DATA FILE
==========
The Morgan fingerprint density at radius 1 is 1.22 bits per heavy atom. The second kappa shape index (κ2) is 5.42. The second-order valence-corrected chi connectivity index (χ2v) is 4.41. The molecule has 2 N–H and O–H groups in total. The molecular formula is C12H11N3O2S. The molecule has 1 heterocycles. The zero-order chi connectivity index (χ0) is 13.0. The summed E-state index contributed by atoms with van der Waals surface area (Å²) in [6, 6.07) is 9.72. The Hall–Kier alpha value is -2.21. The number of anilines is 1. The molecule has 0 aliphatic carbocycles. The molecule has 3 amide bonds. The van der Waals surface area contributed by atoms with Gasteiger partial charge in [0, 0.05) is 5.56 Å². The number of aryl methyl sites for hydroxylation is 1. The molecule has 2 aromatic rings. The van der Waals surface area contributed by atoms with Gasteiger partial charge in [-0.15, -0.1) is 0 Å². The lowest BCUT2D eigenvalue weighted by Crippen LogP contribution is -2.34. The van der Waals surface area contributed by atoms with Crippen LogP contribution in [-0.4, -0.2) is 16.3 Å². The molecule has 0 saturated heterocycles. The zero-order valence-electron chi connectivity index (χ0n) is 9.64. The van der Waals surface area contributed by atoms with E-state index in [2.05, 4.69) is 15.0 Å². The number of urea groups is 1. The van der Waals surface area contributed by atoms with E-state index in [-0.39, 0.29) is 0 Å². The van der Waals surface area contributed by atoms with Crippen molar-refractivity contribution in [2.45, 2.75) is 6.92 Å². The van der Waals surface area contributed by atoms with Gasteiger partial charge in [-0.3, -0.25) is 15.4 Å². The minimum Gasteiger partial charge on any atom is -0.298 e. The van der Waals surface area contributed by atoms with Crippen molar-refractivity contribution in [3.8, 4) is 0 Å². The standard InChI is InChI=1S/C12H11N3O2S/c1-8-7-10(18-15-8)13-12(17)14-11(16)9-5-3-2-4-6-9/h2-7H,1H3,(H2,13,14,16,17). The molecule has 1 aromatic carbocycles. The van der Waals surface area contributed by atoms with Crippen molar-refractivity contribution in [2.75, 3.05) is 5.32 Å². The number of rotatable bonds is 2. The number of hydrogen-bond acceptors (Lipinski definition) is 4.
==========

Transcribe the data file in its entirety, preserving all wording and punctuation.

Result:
The Morgan fingerprint density at radius 1 is 1.22 bits per heavy atom. The second kappa shape index (κ2) is 5.42. The second-order valence-corrected chi connectivity index (χ2v) is 4.41. The molecule has 2 N–H and O–H groups in total. The molecular formula is C12H11N3O2S. The molecule has 1 heterocycles. The zero-order chi connectivity index (χ0) is 13.0. The summed E-state index contributed by atoms with van der Waals surface area (Å²) in [6, 6.07) is 9.72. The Hall–Kier alpha value is -2.21. The number of anilines is 1. The molecule has 0 aliphatic carbocycles. The molecule has 3 amide bonds. The van der Waals surface area contributed by atoms with Gasteiger partial charge in [0, 0.05) is 5.56 Å². The number of aryl methyl sites for hydroxylation is 1. The molecule has 2 aromatic rings. The van der Waals surface area contributed by atoms with Gasteiger partial charge in [-0.15, -0.1) is 0 Å². The lowest BCUT2D eigenvalue weighted by Crippen LogP contribution is -2.34. The van der Waals surface area contributed by atoms with Crippen LogP contribution in [-0.4, -0.2) is 16.3 Å². The molecule has 0 saturated heterocycles. The zero-order valence-electron chi connectivity index (χ0n) is 9.64. The van der Waals surface area contributed by atoms with E-state index in [2.05, 4.69) is 15.0 Å². The number of urea groups is 1. The van der Waals surface area contributed by atoms with E-state index in [-0.39, 0.29) is 0 Å². The van der Waals surface area contributed by atoms with Crippen molar-refractivity contribution in [2.45, 2.75) is 6.92 Å². The van der Waals surface area contributed by atoms with Gasteiger partial charge in [-0.3, -0.25) is 15.4 Å². The minimum Gasteiger partial charge on any atom is -0.298 e. The van der Waals surface area contributed by atoms with Crippen molar-refractivity contribution in [3.8, 4) is 0 Å². The standard InChI is InChI=1S/C12H11N3O2S/c1-8-7-10(18-15-8)13-12(17)14-11(16)9-5-3-2-4-6-9/h2-7H,1H3,(H2,13,14,16,17). The molecule has 1 aromatic carbocycles. The van der Waals surface area contributed by atoms with Crippen molar-refractivity contribution in [2.75, 3.05) is 5.32 Å². The number of rotatable bonds is 2. The number of hydrogen-bond acceptors (Lipinski definition) is 4.